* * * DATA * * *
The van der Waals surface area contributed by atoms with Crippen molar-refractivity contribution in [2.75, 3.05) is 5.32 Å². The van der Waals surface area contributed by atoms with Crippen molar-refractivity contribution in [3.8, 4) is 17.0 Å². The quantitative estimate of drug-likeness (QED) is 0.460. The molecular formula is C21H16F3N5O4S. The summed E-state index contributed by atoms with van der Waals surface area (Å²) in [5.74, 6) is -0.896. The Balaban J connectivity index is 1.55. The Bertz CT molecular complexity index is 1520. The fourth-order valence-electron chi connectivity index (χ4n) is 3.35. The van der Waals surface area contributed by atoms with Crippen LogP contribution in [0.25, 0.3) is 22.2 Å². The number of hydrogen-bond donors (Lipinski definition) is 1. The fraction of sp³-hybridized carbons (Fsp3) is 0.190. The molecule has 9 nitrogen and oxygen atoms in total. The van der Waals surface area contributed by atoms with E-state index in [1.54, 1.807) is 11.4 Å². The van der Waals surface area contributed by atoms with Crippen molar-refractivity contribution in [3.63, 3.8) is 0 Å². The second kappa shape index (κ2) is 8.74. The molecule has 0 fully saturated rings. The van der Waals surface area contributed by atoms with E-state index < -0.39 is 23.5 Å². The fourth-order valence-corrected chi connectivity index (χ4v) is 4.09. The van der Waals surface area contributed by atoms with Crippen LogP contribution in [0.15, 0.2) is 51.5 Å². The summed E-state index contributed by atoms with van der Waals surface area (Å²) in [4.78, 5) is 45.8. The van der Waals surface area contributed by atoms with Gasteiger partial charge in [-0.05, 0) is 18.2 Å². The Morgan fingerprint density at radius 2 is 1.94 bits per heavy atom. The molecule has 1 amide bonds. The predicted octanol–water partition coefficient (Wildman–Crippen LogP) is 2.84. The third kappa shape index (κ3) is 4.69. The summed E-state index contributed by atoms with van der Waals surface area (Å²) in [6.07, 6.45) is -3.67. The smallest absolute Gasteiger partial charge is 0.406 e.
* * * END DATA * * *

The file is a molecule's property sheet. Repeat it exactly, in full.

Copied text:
The van der Waals surface area contributed by atoms with Crippen molar-refractivity contribution in [2.75, 3.05) is 5.32 Å². The van der Waals surface area contributed by atoms with Crippen molar-refractivity contribution in [3.8, 4) is 17.0 Å². The quantitative estimate of drug-likeness (QED) is 0.460. The molecular formula is C21H16F3N5O4S. The summed E-state index contributed by atoms with van der Waals surface area (Å²) in [5.74, 6) is -0.896. The Balaban J connectivity index is 1.55. The Bertz CT molecular complexity index is 1520. The fourth-order valence-electron chi connectivity index (χ4n) is 3.35. The van der Waals surface area contributed by atoms with Crippen LogP contribution in [0.25, 0.3) is 22.2 Å². The number of hydrogen-bond donors (Lipinski definition) is 1. The fraction of sp³-hybridized carbons (Fsp3) is 0.190. The molecule has 9 nitrogen and oxygen atoms in total. The van der Waals surface area contributed by atoms with E-state index in [1.54, 1.807) is 11.4 Å². The van der Waals surface area contributed by atoms with Crippen molar-refractivity contribution in [3.63, 3.8) is 0 Å². The second kappa shape index (κ2) is 8.74. The molecule has 0 fully saturated rings. The van der Waals surface area contributed by atoms with E-state index < -0.39 is 23.5 Å². The fourth-order valence-corrected chi connectivity index (χ4v) is 4.09. The van der Waals surface area contributed by atoms with Crippen LogP contribution in [0.15, 0.2) is 51.5 Å². The summed E-state index contributed by atoms with van der Waals surface area (Å²) in [4.78, 5) is 45.8. The van der Waals surface area contributed by atoms with Gasteiger partial charge in [-0.05, 0) is 18.2 Å². The Morgan fingerprint density at radius 2 is 1.94 bits per heavy atom. The molecule has 1 amide bonds. The predicted octanol–water partition coefficient (Wildman–Crippen LogP) is 2.84. The third kappa shape index (κ3) is 4.69. The summed E-state index contributed by atoms with van der Waals surface area (Å²) in [6.07, 6.45) is -3.67. The smallest absolute Gasteiger partial charge is 0.406 e.